Underneath all of the modern tech you’ll find in today’s best smoker grills, there’s a device that humans have been building for literally thousands of years. That gives you an idea of just how effective and enduring smoking is, and why so many pitmasters are so devoted to this generations-old art. It also tells you that, ultimately, the ideas behind smoking food aren’t too hard to understand! So, how does a smoker work and how can you get started using one? We’ll give you the five-minute primer ahead.
Smoking is cooking food at a low temperature using indirect heat, specifically wood smoke. It’s most common with meat and seafood, but you can also smoke cheese, veggies and all kinds of other foods. The fuel can be any solid fuel made from wood products, with wood pellets and charcoal being today’s most popular options.
To smoke your food, a smoker needs three basic parts: an air intake, a fuel burner and a cooking chamber. Smoking begins with starting a low temperature wood fire in the fuel burner. The air intake brings air into the grill to feed the fire oxygen, sometimes through damper vents like a charcoal grill and sometimes with the aid of a blower fan. The result is the foundation of all good BBQ: smoke!
The airflow pushes the smoke and heated air into the cooking chamber where it meets the food. The heat breaks down the fat and connective tissues in food, and the resulting liquefied goodness permeates throughout the food and gives it the world-class flavor that smoked BBQ is famous for!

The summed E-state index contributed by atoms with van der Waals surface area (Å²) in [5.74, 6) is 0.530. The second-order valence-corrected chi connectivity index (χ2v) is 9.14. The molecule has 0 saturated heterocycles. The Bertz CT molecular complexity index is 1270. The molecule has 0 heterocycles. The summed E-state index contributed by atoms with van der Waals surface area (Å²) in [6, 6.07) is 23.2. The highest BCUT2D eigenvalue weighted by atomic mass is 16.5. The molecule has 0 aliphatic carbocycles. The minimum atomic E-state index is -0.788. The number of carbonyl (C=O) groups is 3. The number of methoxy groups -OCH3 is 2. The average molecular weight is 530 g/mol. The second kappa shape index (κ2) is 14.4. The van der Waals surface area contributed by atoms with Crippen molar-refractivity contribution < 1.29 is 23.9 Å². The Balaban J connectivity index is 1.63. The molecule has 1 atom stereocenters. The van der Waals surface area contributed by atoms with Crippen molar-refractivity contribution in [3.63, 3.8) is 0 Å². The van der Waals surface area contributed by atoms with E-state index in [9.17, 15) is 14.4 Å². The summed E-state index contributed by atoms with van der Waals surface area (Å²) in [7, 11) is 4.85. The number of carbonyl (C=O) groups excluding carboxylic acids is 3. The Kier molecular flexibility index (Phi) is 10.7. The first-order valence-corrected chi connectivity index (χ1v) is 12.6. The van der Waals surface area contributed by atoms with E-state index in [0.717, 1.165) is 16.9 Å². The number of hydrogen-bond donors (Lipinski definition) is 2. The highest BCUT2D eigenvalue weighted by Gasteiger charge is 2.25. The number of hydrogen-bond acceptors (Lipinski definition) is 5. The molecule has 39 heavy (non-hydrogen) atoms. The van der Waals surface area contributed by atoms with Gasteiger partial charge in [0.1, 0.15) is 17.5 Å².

Time and temperature are the keys to creating great BBQ. First, the low and slow nature of smoking means patience is a virtue for pitmasters. Cooking times can range from under an hour for fish to 12 hours or more for a brisket. For longer cooks, it’s important to regularly check your food’s internal temperature, preferably using a meat probe so you don’t have to open the grill.
Speaking of temperature, it’s the other big factor for successful smoking. Keeping a consistent smoker temperature will make your cook times more predictable and ensure that your food cooks evenly. On charcoal smokers, you’ll need to learn to control the temperature by opening and closing the grill’s damper vents.
Electronically controlled pellet smokers, on the other hand, allow any pitmaster to simply set their preferred temperature. The smoker will maintain the temperature automatically. If it’s equipped with WiFi software like Grilla Grills Alpha Connect, the pitmaster can even check and control it remotely!
Explore WiFi Pellet Grills and Smokers
Smokers are popular around the world, and people use a huge variety of smoker designs to cook their food. However, these are the most common types the average American pitmaster will see at cookouts, tailgates and BBQ competitions:
Standard charcoal grills can also function as smokers, although it takes a tad more know-how and setup than using a dedicated smoker. Other types of smokers, such as electric smokers, don’t use wood as their primary fuel source, which puts them in a different category from a true wood-burning smoker.
By far the best way to learn how a smoker works is to use one yourself! These are the basic steps to get started:
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When you’re ready to bring a taste of the jungle to your patio, be sure to check out our whole lineup of pellet smoker grills! Every model is designed to provide a competition-quality smoker at a reasonable price, for novice pitmasters and experts alike.
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